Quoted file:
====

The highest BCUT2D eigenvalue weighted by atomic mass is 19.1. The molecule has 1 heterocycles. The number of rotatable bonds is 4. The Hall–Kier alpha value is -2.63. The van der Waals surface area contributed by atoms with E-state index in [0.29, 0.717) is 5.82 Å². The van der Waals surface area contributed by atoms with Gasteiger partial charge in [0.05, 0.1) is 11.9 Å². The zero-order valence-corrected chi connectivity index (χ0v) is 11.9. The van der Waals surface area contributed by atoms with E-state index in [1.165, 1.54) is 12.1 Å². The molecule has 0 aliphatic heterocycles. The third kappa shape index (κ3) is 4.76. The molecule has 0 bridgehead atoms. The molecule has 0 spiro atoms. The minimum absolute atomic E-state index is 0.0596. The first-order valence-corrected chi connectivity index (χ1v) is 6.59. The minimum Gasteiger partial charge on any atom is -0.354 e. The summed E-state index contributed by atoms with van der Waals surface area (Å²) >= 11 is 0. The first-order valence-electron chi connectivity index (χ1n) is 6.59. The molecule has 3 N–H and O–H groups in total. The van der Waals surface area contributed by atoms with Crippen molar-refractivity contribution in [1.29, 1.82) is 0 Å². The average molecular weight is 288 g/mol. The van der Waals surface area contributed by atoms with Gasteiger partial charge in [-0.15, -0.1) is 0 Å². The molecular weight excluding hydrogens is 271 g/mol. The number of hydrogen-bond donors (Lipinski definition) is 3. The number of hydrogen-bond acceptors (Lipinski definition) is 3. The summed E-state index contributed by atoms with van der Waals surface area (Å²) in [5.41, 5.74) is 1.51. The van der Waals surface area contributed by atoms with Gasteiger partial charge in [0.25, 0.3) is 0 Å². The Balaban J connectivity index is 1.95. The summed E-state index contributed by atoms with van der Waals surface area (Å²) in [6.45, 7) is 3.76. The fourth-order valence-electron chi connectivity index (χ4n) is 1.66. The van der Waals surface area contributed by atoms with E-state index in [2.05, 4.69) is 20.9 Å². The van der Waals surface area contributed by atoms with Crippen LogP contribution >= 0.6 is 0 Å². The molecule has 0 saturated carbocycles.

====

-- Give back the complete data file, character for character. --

The highest BCUT2D eigenvalue weighted by atomic mass is 19.1. The molecule has 1 heterocycles. The number of rotatable bonds is 4. The Hall–Kier alpha value is -2.63. The van der Waals surface area contributed by atoms with E-state index in [0.29, 0.717) is 5.82 Å². The van der Waals surface area contributed by atoms with Gasteiger partial charge in [0.05, 0.1) is 11.9 Å². The zero-order valence-corrected chi connectivity index (χ0v) is 11.9. The van der Waals surface area contributed by atoms with E-state index in [1.165, 1.54) is 12.1 Å². The molecule has 0 aliphatic heterocycles. The third kappa shape index (κ3) is 4.76. The molecule has 0 bridgehead atoms. The molecule has 0 spiro atoms. The minimum absolute atomic E-state index is 0.0596. The first-order valence-corrected chi connectivity index (χ1v) is 6.59. The minimum Gasteiger partial charge on any atom is -0.354 e. The summed E-state index contributed by atoms with van der Waals surface area (Å²) >= 11 is 0. The first-order valence-electron chi connectivity index (χ1n) is 6.59. The molecule has 3 N–H and O–H groups in total. The van der Waals surface area contributed by atoms with Crippen molar-refractivity contribution in [1.29, 1.82) is 0 Å². The average molecular weight is 288 g/mol. The van der Waals surface area contributed by atoms with Gasteiger partial charge in [-0.15, -0.1) is 0 Å². The molecular weight excluding hydrogens is 271 g/mol. The number of hydrogen-bond donors (Lipinski definition) is 3. The number of hydrogen-bond acceptors (Lipinski definition) is 3. The summed E-state index contributed by atoms with van der Waals surface area (Å²) in [5.41, 5.74) is 1.51. The van der Waals surface area contributed by atoms with Gasteiger partial charge in [0.25, 0.3) is 0 Å². The Balaban J connectivity index is 1.95. The summed E-state index contributed by atoms with van der Waals surface area (Å²) in [6.45, 7) is 3.76. The fourth-order valence-electron chi connectivity index (χ4n) is 1.66. The van der Waals surface area contributed by atoms with E-state index in [2.05, 4.69) is 20.9 Å². The van der Waals surface area contributed by atoms with Crippen LogP contribution >= 0.6 is 0 Å². The molecule has 0 saturated carbocycles.